If you’re a rock-and-roll star, anticipating the imminent arrival of a new recording contract from your lawyer, you can stop reading this post. If you’re not, I’m sorry to be the one to tell you, it was not your hours of practice playing Rock Band, or singing in the shower, that attracted the attention of the music industry. A spammed message, supposedly from a record company, which claims to have a contract attached, is (surprise!) malicious.
The contract, in this case, is no contract at all, but a Trojan that can brick your computer if you run the file inside the Zip archive attached to the message.
We’ve been watching our favorite spam-propagated malware, Trojan-Downloader-Tacticlol (aka Oficla, Sasfis, Fregee, or Losabel). This is its new, extra stupid come-on of the moment. The message appears to come from Rock Out Records and says, in part:
“We have prepared a contract and added the paragraphs that you wanted to see in it. Our lawyers made alterations on the last page. If you agree with all the provisions we are ready to make the payment on Friday for the first consignment. We are enclosing the file with the prepared contract.”
In our tests of the Trojan, it pulls down a number of malicious payloads, some of which modify key Windows files responsible for the operation of the computer. As a consequence of the infection, your computer may not be able to boot up, instead leaving you stuck with a blue screen of despair.
Your first red flag would be the first word in the name of the Zip attachment, which is spelled conract — I’m pretty sure that, for a lawyer, misspelling the word contract is a flogging offense.
The fact that the filename also contains the date the message was sent in European day.month.year format might also raise eyebrows.
But the real danger sign is the fact that the Zip archive contains a file that has a Microsoft Word document icon, with a suffix of “.doc.exe,” which is one of the oldest stupid malware tricks there is—the fake file suffix dodge. For some reason, Microsoft felt it was necessary to ship operating systems set up so that the OS itself hides the true file extension of everything on the computer. You can turn off this inane feature, which does more harm than good, by clearing the Hide extensions for known file types checkbox in the Folder Options dialog in Windows Explorer.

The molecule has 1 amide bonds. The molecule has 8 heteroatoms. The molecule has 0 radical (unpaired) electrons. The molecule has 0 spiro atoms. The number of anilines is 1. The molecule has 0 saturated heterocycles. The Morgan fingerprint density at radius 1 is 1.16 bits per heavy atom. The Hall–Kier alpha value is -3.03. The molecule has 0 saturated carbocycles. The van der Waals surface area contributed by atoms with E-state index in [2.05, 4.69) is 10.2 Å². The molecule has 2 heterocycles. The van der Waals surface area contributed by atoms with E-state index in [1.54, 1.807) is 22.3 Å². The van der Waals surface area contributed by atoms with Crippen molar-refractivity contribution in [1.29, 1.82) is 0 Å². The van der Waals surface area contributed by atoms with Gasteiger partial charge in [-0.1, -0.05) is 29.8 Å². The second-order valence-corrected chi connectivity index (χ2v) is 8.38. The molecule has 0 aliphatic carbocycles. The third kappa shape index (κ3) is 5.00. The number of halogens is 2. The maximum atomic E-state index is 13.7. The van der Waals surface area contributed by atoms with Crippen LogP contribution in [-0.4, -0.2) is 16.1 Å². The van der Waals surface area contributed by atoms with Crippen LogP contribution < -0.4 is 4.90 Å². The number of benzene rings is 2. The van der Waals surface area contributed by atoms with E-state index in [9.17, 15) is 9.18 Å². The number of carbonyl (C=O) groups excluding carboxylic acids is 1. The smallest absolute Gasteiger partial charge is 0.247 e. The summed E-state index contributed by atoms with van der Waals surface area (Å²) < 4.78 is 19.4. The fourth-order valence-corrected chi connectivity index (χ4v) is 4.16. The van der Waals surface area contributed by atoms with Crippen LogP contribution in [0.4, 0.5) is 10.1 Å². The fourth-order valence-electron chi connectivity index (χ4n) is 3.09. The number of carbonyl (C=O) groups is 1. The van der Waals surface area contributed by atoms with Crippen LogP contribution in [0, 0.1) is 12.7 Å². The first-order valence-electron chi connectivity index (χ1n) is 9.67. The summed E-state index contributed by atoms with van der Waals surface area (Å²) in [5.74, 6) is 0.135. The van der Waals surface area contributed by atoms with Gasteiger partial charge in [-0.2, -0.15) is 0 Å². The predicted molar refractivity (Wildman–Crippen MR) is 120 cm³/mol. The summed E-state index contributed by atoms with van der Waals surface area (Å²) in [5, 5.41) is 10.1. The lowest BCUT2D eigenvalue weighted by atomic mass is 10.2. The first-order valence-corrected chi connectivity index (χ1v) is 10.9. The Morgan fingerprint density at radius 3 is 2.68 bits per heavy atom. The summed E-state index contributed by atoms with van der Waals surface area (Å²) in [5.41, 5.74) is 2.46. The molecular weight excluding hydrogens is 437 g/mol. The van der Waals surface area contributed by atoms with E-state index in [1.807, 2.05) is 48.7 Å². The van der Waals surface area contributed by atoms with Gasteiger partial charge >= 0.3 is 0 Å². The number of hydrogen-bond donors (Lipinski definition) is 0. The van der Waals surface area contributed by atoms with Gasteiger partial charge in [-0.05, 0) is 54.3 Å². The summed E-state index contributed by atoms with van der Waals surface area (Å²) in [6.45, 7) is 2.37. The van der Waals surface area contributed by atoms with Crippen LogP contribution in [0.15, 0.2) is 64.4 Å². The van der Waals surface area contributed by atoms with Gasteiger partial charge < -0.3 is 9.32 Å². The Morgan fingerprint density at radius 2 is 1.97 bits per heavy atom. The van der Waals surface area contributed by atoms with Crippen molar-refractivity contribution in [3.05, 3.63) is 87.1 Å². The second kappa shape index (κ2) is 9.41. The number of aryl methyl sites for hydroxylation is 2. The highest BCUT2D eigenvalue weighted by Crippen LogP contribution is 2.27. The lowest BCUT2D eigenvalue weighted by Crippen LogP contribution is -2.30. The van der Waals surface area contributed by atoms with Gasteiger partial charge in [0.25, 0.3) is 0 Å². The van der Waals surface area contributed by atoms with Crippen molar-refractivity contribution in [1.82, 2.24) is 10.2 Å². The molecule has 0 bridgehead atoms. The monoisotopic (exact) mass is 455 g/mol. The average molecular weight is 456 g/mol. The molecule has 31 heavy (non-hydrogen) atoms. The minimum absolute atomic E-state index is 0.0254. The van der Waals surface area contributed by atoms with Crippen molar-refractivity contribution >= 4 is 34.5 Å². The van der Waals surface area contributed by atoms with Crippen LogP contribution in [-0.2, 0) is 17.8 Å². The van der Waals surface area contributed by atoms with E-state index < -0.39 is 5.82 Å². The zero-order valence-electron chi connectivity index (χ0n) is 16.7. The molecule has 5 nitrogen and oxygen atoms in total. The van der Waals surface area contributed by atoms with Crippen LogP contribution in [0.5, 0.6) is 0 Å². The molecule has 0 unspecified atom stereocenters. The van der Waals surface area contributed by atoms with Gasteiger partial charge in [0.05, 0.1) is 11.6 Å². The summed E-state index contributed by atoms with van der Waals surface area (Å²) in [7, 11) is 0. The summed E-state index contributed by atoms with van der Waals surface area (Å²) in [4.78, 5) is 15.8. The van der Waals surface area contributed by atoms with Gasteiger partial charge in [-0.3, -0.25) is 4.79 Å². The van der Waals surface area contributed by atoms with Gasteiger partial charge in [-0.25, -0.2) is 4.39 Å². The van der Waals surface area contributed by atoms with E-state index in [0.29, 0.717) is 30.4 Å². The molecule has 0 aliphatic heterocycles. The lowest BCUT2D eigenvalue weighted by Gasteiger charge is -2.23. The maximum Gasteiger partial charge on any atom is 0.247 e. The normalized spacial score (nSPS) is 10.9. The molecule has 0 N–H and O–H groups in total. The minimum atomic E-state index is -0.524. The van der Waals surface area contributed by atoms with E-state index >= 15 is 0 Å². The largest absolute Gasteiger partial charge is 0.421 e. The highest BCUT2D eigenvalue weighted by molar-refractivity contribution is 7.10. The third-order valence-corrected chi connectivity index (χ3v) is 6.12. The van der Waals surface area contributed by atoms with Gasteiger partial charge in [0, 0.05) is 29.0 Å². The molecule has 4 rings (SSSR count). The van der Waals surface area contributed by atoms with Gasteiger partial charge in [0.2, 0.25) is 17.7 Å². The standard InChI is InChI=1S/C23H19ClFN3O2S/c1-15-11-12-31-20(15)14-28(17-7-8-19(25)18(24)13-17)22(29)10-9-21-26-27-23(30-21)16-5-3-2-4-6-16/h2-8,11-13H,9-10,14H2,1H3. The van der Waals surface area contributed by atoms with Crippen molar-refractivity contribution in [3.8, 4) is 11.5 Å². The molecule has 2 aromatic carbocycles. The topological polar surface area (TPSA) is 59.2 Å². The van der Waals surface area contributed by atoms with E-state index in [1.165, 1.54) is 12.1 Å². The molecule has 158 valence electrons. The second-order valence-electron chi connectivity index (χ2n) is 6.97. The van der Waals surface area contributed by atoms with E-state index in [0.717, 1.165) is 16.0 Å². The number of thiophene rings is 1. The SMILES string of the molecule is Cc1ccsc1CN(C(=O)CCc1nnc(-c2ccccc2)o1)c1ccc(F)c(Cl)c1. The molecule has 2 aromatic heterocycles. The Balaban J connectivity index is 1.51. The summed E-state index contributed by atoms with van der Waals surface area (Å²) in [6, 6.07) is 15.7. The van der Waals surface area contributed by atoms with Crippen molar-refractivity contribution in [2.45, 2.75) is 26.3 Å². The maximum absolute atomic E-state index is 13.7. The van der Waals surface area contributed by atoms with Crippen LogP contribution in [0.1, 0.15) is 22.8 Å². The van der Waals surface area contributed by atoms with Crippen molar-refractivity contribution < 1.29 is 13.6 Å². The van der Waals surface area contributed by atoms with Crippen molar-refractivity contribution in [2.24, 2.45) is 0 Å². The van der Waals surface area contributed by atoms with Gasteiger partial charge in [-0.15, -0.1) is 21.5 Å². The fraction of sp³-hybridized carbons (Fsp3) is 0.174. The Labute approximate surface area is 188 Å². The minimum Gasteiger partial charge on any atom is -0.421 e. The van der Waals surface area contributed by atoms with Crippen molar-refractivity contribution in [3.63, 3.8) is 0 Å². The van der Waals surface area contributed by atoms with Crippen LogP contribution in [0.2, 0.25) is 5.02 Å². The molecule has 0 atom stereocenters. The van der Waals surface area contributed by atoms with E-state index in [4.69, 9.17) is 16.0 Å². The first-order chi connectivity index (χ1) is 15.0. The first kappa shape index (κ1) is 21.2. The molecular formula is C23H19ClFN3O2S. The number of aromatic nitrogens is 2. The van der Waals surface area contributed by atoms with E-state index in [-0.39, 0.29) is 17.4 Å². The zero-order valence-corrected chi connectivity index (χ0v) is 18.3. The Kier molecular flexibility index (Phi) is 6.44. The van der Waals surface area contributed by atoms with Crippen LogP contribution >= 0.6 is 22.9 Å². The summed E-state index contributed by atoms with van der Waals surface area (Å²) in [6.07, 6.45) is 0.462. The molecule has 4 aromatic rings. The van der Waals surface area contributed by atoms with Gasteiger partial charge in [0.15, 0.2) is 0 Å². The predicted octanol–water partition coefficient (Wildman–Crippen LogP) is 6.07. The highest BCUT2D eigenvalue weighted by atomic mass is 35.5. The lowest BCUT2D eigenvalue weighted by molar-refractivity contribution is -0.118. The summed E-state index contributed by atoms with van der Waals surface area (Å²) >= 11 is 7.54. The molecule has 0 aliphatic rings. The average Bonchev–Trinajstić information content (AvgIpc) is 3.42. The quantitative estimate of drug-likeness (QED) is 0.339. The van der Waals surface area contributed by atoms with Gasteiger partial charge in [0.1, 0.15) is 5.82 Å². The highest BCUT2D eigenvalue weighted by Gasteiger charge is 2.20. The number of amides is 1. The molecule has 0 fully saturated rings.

When we ran the file on a testbed PC (it doesn’t set itself up properly on a VM), it pulled down half a dozen payloads, including Trojan-Pushu (aka Pushdo), a spambot, which immediately began attempting to spam Microsoft’s Hotmail, AOL Web mail, and Web.de (a German Web portal and mail host). This particular Pushu sample also modifies the Windows network card driver file Ndis.sys, which lets it communicate to its command and control server unimpeded by the Windows firewall.
Ironically, the Pushu payload sounds like it’s also themed along the lines of the music business.The payload’s name is “audiop2psound.dll” and it hooks into any running process on the infected machine.
But the worst part about this Tacticlol installation was the aftermath. Once I had collected my research data and logs, and copied them to another drive, I rebooted the machine to see what would happen next. As a result of a system modification, the PC would bluescreen the minute I powered it on. The machine was rendered unable to boot, even into Safe Mode.
Whether this was a deliberate consequence of the infection, or an accident the result of poor quality assurance by some dumb malware coder, doesn’t matter. The box was bricked. Reimaging the hard drive was the only way I could bring the hard drive back to life. Fortunately for our customers, our detections for these spies have been updated, so the File System Shield will block them as soon as they’re written to your hard drive.